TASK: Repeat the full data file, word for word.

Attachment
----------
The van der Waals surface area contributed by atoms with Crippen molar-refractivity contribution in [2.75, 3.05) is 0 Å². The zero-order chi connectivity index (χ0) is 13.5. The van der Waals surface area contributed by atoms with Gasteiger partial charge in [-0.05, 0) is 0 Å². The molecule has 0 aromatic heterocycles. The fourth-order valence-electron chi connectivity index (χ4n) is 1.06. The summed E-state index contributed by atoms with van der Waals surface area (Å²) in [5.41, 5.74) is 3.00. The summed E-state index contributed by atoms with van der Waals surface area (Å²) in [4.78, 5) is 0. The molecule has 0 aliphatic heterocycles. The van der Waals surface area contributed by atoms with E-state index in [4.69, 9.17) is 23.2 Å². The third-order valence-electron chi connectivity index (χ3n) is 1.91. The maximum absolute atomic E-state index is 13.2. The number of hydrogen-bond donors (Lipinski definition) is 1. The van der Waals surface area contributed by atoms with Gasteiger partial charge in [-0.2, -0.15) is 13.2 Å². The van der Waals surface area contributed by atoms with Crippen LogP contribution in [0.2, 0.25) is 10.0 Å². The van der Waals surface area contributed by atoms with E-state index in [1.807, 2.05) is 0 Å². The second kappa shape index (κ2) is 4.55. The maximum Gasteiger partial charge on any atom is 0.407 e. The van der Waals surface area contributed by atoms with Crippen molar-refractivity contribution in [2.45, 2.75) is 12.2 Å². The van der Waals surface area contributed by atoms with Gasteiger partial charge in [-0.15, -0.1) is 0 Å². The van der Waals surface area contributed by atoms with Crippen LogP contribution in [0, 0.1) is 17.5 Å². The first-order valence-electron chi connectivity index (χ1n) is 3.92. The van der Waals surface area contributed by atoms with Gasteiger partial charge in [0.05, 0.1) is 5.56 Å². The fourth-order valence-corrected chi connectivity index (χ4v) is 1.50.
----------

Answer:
The van der Waals surface area contributed by atoms with Crippen molar-refractivity contribution in [2.75, 3.05) is 0 Å². The zero-order chi connectivity index (χ0) is 13.5. The van der Waals surface area contributed by atoms with Gasteiger partial charge in [-0.05, 0) is 0 Å². The molecule has 0 aromatic heterocycles. The fourth-order valence-electron chi connectivity index (χ4n) is 1.06. The summed E-state index contributed by atoms with van der Waals surface area (Å²) in [5.41, 5.74) is 3.00. The summed E-state index contributed by atoms with van der Waals surface area (Å²) in [4.78, 5) is 0. The molecule has 0 aliphatic heterocycles. The van der Waals surface area contributed by atoms with E-state index in [4.69, 9.17) is 23.2 Å². The third-order valence-electron chi connectivity index (χ3n) is 1.91. The maximum absolute atomic E-state index is 13.2. The number of hydrogen-bond donors (Lipinski definition) is 1. The van der Waals surface area contributed by atoms with Gasteiger partial charge in [-0.2, -0.15) is 13.2 Å². The van der Waals surface area contributed by atoms with Crippen LogP contribution in [0.2, 0.25) is 10.0 Å². The van der Waals surface area contributed by atoms with E-state index in [1.807, 2.05) is 0 Å². The second kappa shape index (κ2) is 4.55. The maximum Gasteiger partial charge on any atom is 0.407 e. The van der Waals surface area contributed by atoms with Crippen molar-refractivity contribution in [2.45, 2.75) is 12.2 Å². The van der Waals surface area contributed by atoms with Gasteiger partial charge in [-0.15, -0.1) is 0 Å². The van der Waals surface area contributed by atoms with Crippen LogP contribution in [0, 0.1) is 17.5 Å². The first-order valence-electron chi connectivity index (χ1n) is 3.92. The van der Waals surface area contributed by atoms with Gasteiger partial charge in [0.05, 0.1) is 5.56 Å². The fourth-order valence-corrected chi connectivity index (χ4v) is 1.50.